Ovarian Cysts: Types, Signs, Diagnosis, and Treatment

The ovaries are a critical part of the female reproductive system, and all women have two ovaries on either side of their uterus. The eggs develop and mature in the ovaries which are then released once a month during the childbearing years. Occasionally, a solid or fluid-filled sac will develop on one of the ovaries, also known as an 'ovarian cyst'.

Many women worldwide are prone to developing cysts in their ovaries. While most cysts are painless and are not accompanied by any symptoms, those that grow bigger shouldn't be ignored.

Types of ovarian cysts and their duration:

The following are some common types of ovarian cysts:

1. Follicle Cyst

In every menstrual cycle, the ovaries release an egg that grows in a tiny sac called the follicle. When ready, the follicle opens and releases the egg. When the follicle doesn't open, it results in the formation of a follicle cyst that usually disappears in 1 to 3 months.

2. Corpus Luteum Cyst

After the egg is released, the follicle shrinks to its original shape to prepare for the next egg. However, a cyst develops if fluid gets collected inside the follicle. As the cyst grows, you may experience sharp pain and bleeding.

3. Polycystic Ovarian Syndrome (PCOS)

PCOS is a condition where you develop several tiny ovarian cysts, which can cause infertility and make it difficult for you to get pregnant.

Also, ovarian cysts that develop post-menopause are more likely to be cancerous.

Nine symptoms of ovarian cysts

You may have ovarian cysts if you experience one or more of the following symptoms:

  • Pelvic pain: Most ovarian cysts cause pain in your lower belly, which can be sharp or dull depending on the stage or type and may recur for extended periods. The pain can intensify during your menstrual cycle.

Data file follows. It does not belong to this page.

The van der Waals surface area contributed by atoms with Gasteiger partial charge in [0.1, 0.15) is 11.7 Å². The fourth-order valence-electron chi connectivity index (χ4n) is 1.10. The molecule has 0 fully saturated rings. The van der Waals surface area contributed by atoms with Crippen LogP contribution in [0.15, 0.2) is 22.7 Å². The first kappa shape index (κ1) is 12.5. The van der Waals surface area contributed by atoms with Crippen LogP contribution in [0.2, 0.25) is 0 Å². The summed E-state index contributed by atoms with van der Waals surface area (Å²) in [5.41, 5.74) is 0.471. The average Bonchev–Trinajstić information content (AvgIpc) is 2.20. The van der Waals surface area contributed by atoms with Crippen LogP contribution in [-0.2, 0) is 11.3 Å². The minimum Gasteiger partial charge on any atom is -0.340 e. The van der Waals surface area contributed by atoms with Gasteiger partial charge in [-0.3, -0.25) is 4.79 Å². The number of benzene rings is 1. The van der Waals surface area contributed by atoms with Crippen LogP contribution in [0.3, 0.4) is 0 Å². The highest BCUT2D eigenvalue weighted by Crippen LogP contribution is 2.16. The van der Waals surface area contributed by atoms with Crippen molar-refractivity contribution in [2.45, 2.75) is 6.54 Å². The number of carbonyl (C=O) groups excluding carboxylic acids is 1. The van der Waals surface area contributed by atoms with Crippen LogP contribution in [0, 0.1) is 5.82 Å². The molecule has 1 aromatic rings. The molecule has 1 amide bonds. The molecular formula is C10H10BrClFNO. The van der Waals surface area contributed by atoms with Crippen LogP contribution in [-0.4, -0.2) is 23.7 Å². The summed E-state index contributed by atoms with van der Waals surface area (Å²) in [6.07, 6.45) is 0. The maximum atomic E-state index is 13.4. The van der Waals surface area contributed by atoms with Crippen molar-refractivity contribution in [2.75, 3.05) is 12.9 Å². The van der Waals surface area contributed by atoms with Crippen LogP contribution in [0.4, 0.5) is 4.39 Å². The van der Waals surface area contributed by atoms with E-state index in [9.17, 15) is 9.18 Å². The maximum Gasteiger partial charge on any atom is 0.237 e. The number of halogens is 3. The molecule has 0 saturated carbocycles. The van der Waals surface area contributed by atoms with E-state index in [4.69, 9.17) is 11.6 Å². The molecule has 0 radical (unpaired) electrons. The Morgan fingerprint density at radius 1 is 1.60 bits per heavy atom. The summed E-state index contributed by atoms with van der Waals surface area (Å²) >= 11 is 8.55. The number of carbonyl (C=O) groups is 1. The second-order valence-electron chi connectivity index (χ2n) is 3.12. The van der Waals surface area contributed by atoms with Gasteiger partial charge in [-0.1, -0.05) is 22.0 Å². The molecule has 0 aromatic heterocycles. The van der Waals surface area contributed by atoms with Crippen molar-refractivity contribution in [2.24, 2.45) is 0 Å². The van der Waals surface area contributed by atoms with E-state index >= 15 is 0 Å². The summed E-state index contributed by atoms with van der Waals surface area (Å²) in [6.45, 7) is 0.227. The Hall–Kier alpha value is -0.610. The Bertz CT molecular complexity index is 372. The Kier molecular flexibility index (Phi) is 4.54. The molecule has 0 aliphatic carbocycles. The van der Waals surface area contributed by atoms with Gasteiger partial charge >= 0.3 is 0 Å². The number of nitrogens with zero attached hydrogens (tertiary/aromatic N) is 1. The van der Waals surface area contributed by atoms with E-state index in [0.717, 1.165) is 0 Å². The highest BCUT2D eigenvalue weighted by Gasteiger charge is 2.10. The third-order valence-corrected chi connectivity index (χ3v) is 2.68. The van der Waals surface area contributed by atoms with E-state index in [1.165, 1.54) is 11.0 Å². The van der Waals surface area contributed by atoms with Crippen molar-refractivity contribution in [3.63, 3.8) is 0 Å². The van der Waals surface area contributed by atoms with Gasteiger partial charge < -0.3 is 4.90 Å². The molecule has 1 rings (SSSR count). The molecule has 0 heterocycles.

• Bloating or swelling in the abdomen: Most women experience bloating during the menstrual cycle. However, watch out for unusual bloating, which can be due to a cyst growing in your ovaries.
  • Nausea and vomiting: If the cyst becomes twisted or causes twisting (torsion) of the ovary, you may feel nauseous.
  • Breast tenderness: Breast pain during the menstrual cycle is normal. However, unusual or irregular tenderness in your breasts may indicate ovarian cysts.
  • Painful intercourse: If you experience sharp pain in your genital area or pelvic region before, during, or after sexual activity, chances are it is due to cysts in your ovaries.
  • Fever: Ovarian cysts may cause infection resulting in fever.
  • Unexplained changes in periods and bleeding: If you bleed on your non-menstrual days or notice a heavier or lighter flow than usual, you may have ovarian cysts.
  • Dizziness, weakness, and feeling faint: If you experience unexplained dizziness, weakness, or feel faint, it can be due to the presence of cysts in your ovaries.
  • Trouble getting pregnant: Women with PCOS or ovarian cysts may have trouble getting pregnant.

How are ovarian cysts diagnosed?

A routine pelvic examination can help diagnose the presence of ovarian cysts. Your doctor will check for swelling in the ovary and would recommend an ultrasound scan to confirm the presence of a cyst.

The test can be of two types:

  • Using imaging tools
  • CT- Scan
  • MRI Scan
  • Ultrasound device

Additional tests to confirm the cause of cysts:

  • Pregnancy test
  • Hormone level test
  • CA-125 blood test

Treatment for ovarian cysts

Cysts usually disappear or reduce in size after 8-10 weeks. If there is no improvement, your doctor may prescribe oral contraceptives, which may not reduce the size of current cysts, but will decrease the chances of developing new ones. Surgery may be needed to remove any complex ovarian cysts.

If you are suffering from ovarian cysts or suspect you may have a cyst, contact us at North Atlanta Women's Care. We offer excellent medical support for all gynecological health concerns and can assess your ovarian cyst. Contact us today to learn more.


North Atlanta Women's Care

North Atlanta Women’s Care specializes in complete women's health care and is the preferred source of comprehensive obstetrics and gynecology services for many women in Johns Creek, Georgia, and the greater Atlanta area.

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